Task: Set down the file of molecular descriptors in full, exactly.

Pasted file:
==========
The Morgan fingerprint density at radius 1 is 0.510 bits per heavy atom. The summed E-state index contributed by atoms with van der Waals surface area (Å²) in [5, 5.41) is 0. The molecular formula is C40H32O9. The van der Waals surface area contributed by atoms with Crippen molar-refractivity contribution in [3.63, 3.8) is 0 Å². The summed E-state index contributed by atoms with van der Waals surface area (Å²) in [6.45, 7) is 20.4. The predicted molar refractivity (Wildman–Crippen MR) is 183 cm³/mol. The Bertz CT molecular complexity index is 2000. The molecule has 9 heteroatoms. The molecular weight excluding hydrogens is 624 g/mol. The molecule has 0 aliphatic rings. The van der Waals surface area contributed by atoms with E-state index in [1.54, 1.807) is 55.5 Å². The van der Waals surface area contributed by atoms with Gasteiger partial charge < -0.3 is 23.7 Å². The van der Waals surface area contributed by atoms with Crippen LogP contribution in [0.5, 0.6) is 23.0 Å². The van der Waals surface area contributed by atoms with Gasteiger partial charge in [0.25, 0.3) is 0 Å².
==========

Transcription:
The Morgan fingerprint density at radius 1 is 0.510 bits per heavy atom. The summed E-state index contributed by atoms with van der Waals surface area (Å²) in [5, 5.41) is 0. The molecular formula is C40H32O9. The van der Waals surface area contributed by atoms with Crippen molar-refractivity contribution in [3.63, 3.8) is 0 Å². The summed E-state index contributed by atoms with van der Waals surface area (Å²) in [6.45, 7) is 20.4. The predicted molar refractivity (Wildman–Crippen MR) is 183 cm³/mol. The Bertz CT molecular complexity index is 2000. The molecule has 9 heteroatoms. The molecular weight excluding hydrogens is 624 g/mol. The molecule has 0 aliphatic rings. The van der Waals surface area contributed by atoms with E-state index in [1.54, 1.807) is 55.5 Å². The van der Waals surface area contributed by atoms with Gasteiger partial charge < -0.3 is 23.7 Å². The van der Waals surface area contributed by atoms with Crippen LogP contribution in [0.5, 0.6) is 23.0 Å². The van der Waals surface area contributed by atoms with Gasteiger partial charge in [0.25, 0.3) is 0 Å².